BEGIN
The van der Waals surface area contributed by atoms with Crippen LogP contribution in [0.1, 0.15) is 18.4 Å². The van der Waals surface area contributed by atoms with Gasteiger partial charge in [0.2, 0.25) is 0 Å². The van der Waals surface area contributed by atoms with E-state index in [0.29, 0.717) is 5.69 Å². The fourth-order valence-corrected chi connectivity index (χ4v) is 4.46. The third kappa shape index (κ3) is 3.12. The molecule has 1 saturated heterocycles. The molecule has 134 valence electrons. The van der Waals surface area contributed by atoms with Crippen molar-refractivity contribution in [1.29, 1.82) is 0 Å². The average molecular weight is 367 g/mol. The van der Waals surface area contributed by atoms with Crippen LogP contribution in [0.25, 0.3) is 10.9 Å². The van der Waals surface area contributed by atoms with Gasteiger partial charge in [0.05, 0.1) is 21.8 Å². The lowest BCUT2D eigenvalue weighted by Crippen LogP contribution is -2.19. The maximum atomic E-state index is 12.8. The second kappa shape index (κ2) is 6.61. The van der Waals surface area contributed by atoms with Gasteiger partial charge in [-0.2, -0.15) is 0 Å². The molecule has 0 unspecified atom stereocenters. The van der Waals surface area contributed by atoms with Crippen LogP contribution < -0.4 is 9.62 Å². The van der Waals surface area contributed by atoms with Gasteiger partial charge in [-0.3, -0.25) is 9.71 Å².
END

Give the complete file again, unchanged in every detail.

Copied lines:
The van der Waals surface area contributed by atoms with Crippen LogP contribution in [0.1, 0.15) is 18.4 Å². The van der Waals surface area contributed by atoms with Gasteiger partial charge in [0.2, 0.25) is 0 Å². The van der Waals surface area contributed by atoms with E-state index in [0.29, 0.717) is 5.69 Å². The fourth-order valence-corrected chi connectivity index (χ4v) is 4.46. The third kappa shape index (κ3) is 3.12. The molecule has 1 saturated heterocycles. The molecule has 134 valence electrons. The van der Waals surface area contributed by atoms with Crippen molar-refractivity contribution in [1.29, 1.82) is 0 Å². The average molecular weight is 367 g/mol. The van der Waals surface area contributed by atoms with Crippen LogP contribution in [0.25, 0.3) is 10.9 Å². The van der Waals surface area contributed by atoms with Gasteiger partial charge in [0.05, 0.1) is 21.8 Å². The lowest BCUT2D eigenvalue weighted by Crippen LogP contribution is -2.19. The maximum atomic E-state index is 12.8. The second kappa shape index (κ2) is 6.61. The van der Waals surface area contributed by atoms with Gasteiger partial charge in [-0.2, -0.15) is 0 Å². The molecule has 0 unspecified atom stereocenters. The van der Waals surface area contributed by atoms with Crippen LogP contribution < -0.4 is 9.62 Å². The van der Waals surface area contributed by atoms with Gasteiger partial charge in [-0.3, -0.25) is 9.71 Å².